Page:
Robert Brokamp tries to cross bridges before he comes to them, and gets balder every day. He owns shares of VFINX and Nokia. This article is adapted from a recent issue of Rule Your Retirement, which is available with a 30-day trial at the low, low price of free. Nokia and Microsoft are Inside Value picks. The Fool has a disclosure policy.


Read/Post Comments (38) | Recommend This Article (222)

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Help us keep this a respectfully Foolish area! This is a place for our readers to discuss, debate, and learn more about the Foolish investing topic you read about above. Help us keep it clean and safe. If you believe a comment is abusive or otherwise violates our Fool's Rules, please report it via the Report this Comment Report this Comment icon found on every comment.

  • Report this Comment On June 23, 2009, at 4:31 PM, NorwayRed wrote:

    As an example of a relatively safe, low risk foreign investment, let's look at the Toronto Stock Exchange. Over the most recent economic cycle, the TSX 60 (ETF symbol XIU) rose from $CDN8.30 on 2002-10-04 to $CDN22.70 on 2008-06-18, a 273% rise. Over the same time period, the $CDN rose from 63 cents to $1.02, a 162% rise. So US investors in Canada get a double whammy return, a 428% increase in $US.

    Just remember to sell your Canadian stocks and return your money to a $US investment when the Canadian dollar starts dropping at the end of the expansion phase!

    If you are invested in the neighbor to the north during an expansion and in the US during a contraction, the returns can be far above US investments alone. Globalization can easily work in your favor. For those of you who think the US will grow less than the rest of the world during the next expansion, the Canadian economy can be a relatively strong and safe investment.

    And the TSX 60 has some symbols Fools may recognize - RIM, POT, Agrium, Cameco, big name oil and gas companies, etc.

  • Report this Comment On June 23, 2009, at 6:58 PM, plange01 wrote:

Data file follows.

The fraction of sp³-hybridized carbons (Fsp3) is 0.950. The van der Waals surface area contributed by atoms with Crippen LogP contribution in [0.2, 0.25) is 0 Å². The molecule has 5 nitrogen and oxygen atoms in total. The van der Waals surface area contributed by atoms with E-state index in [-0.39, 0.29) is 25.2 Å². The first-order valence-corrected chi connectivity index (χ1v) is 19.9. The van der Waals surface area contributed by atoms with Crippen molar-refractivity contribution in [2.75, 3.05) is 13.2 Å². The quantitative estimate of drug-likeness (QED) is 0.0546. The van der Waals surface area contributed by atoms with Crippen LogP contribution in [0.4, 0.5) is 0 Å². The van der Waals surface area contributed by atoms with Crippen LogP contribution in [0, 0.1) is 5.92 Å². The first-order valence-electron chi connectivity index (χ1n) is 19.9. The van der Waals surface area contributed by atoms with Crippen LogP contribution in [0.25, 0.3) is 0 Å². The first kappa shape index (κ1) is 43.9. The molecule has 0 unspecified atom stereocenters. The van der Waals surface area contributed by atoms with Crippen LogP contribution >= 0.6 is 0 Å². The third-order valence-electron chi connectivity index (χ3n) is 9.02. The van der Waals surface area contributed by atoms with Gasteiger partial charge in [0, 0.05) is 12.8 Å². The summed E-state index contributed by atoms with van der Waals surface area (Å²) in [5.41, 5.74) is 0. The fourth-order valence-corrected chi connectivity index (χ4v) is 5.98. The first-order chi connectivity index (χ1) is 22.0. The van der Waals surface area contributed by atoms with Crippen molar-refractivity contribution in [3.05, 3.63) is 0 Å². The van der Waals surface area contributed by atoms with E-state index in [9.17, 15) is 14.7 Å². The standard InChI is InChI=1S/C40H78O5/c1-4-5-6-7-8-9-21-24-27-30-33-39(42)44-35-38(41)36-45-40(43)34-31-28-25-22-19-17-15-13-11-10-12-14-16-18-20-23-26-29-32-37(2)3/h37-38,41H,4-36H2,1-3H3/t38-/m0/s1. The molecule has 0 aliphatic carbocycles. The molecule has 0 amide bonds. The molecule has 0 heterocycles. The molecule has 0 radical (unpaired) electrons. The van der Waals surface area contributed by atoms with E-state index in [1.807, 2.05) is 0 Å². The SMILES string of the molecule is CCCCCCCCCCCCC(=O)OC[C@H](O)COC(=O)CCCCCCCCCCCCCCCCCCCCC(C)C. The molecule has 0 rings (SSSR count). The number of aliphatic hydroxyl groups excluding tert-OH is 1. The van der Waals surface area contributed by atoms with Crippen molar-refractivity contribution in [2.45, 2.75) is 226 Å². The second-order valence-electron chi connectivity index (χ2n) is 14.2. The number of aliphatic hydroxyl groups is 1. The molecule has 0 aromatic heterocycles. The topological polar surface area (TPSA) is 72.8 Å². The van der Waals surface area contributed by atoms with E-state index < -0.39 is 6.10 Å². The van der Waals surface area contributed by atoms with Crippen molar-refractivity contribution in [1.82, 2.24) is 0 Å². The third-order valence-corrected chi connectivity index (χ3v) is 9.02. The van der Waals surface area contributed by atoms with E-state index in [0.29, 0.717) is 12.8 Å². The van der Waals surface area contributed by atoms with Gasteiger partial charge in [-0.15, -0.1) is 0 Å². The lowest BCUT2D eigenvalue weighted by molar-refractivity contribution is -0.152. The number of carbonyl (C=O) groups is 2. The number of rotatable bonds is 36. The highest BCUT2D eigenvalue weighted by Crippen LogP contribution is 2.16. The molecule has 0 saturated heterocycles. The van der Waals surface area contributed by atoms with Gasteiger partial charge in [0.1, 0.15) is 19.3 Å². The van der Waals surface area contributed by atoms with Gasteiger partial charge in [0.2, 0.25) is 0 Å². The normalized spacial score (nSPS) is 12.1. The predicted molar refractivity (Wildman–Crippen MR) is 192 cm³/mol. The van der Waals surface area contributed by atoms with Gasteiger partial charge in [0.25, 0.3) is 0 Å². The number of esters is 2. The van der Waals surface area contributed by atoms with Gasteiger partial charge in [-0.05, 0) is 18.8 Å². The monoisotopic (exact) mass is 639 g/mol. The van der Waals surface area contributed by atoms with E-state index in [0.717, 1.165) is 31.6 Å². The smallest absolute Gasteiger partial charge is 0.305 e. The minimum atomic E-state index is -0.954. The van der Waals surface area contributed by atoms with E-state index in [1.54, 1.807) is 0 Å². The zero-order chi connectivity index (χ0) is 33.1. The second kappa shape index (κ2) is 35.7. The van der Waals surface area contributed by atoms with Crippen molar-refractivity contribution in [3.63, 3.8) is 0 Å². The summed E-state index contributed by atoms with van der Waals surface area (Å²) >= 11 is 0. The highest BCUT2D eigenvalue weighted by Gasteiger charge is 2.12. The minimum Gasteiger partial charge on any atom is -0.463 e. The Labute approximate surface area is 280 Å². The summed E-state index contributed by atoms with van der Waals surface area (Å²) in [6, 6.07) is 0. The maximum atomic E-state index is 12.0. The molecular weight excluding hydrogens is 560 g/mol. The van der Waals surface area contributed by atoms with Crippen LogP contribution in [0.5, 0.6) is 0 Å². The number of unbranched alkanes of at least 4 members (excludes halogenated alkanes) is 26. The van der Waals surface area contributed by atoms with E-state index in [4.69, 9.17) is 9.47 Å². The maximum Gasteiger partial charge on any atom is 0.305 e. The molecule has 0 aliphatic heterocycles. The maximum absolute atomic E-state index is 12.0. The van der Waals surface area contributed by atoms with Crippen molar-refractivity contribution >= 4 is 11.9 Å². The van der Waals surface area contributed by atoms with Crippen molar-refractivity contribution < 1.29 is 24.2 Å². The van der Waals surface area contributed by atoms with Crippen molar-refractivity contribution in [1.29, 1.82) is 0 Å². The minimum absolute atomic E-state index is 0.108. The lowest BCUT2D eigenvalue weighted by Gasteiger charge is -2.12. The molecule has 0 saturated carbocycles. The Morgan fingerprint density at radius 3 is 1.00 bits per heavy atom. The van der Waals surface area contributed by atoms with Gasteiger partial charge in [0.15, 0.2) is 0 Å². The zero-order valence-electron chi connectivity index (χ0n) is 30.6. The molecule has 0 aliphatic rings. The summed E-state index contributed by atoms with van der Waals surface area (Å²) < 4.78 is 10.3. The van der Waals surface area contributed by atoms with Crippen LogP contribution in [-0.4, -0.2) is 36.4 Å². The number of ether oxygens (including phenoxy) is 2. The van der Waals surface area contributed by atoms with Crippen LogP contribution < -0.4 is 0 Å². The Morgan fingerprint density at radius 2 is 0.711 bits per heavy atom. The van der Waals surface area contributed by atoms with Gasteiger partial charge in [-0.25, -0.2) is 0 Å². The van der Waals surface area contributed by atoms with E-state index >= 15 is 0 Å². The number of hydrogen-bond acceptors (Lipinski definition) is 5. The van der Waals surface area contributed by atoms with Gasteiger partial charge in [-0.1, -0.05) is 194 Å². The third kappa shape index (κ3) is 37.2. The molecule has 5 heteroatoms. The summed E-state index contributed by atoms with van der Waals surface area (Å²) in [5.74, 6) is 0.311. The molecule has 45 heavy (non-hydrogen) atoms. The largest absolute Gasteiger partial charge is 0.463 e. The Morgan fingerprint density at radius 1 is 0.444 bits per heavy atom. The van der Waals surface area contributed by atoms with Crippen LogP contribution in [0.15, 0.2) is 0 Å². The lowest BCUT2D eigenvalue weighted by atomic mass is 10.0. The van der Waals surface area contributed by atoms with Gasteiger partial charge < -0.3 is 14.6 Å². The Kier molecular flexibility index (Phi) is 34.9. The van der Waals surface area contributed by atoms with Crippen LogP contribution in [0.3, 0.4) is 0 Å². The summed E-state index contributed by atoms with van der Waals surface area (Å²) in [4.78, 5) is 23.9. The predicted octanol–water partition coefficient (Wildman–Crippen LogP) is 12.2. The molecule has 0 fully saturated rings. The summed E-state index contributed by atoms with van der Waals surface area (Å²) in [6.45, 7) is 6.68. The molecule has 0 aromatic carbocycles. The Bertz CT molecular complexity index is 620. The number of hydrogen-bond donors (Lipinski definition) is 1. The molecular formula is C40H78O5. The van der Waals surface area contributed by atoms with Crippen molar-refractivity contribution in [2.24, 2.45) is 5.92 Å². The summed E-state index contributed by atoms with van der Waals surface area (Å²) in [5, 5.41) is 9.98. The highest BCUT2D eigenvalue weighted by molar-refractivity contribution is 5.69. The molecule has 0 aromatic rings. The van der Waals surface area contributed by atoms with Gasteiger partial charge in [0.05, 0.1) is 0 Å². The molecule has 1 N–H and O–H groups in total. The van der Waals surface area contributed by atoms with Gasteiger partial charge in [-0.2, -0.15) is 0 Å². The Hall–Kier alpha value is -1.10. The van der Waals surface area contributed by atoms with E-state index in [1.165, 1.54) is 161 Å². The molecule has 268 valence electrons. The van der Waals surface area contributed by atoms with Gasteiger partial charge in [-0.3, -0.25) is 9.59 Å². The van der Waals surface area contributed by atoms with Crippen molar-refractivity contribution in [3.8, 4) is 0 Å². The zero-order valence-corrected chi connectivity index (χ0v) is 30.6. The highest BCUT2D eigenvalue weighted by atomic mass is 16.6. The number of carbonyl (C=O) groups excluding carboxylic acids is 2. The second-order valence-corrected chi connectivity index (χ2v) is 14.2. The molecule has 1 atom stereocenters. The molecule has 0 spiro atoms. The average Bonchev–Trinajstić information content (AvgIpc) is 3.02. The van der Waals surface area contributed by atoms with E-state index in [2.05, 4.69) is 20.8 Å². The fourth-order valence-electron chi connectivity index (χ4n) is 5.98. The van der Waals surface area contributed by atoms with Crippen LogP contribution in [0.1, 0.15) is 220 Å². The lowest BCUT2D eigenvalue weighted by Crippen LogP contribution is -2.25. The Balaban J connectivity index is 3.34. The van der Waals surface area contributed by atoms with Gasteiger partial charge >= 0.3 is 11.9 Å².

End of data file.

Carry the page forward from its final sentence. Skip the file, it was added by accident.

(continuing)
how long is the government going to call the depression in the US a recession?how long does the lie continue and at what cost?

  • Report this Comment On June 23, 2009, at 7:16 PM, xetn wrote:

    As for housing price declines you might be interested in:

    http://mises.org/story/3513http:

    And for more realistic economic statistics try:

    //www.shadowstats.com/

    These are both scary and should be watched closely. The official government stats keep getting changed (cpi and unemployment) to suit the needs of what ever the current administration wants to show.

  • Report this Comment On June 23, 2009, at 8:50 PM, dah122490 wrote:

    You might be interested in the statistics at this site:

    http://www.voxeu.org/index.php?q=node/3421

    It's very interesting research done by two economic historians, Barry Eichengreen of the University of California at Berkeley and Kevin O'Rourke of Trinity College, Dublin They give us comparisons between the Great Depression and today's downturn. They continue to update their data from time to time.

    Can you see the correlation?

  • Report this Comment On June 23, 2009, at 8:57 PM, rkperfect wrote:

    There really is little comparison to the recent events that played out in the present stock market/ mortgage crisis and that which occurred in 1929. One only needs to read John Kenneth Galbraiths, The Great Crash, 1929 to realize this. “The singular feature of the great crash of 1929 was that the worst continued to worsen. What looked one day liked the end, proved on the next day to have been only the beginning”. He further states in Cause and Consequence that, “After the crash came the Great Depression which lasted with varying severity, for ten years. In 1933, Gross National Product was nearly a third less than in 1929. Not until 1937 did the physical volume of production recover to the levels of 1929, and then promptly slipped back again.”

    Galbraith lists the contributing factors as:

    1)“The bad distribution of income. In 1929 the rich were indubitably rich. The figures are not entirely satisfactory but it seems certain that the 5 per cent of the population with the highest incomes in that year received approximately one third of all personal income.”

    2)“The bad corporate structure. The most important corporate weakness was inherent in the vast new structure of holding companies and investment trusts.”

    3)“The bad banking structure………. although the bankers were not unusually foolish in 1929, the banking structure was inherently weak. The weakness was implicit in the large numbers of independent units.”

    4)“The dubious state of the foreign balance.”

    5)“The poor state of economic intelligence. In the months and years following the stock market crash, the burden of reputable economic advice was invariably on the side of measures that would make things worse.”

    The only similarity is that something should have been done regarding financial services reform. Yet as in 1929, nothing....... was done. The Clinton Administration / Congress repeal of the 1933 Glass-Steagall, which separated commercial banks and investment banking / brokerages planted the seed which was to be nutured by the Bush Administration.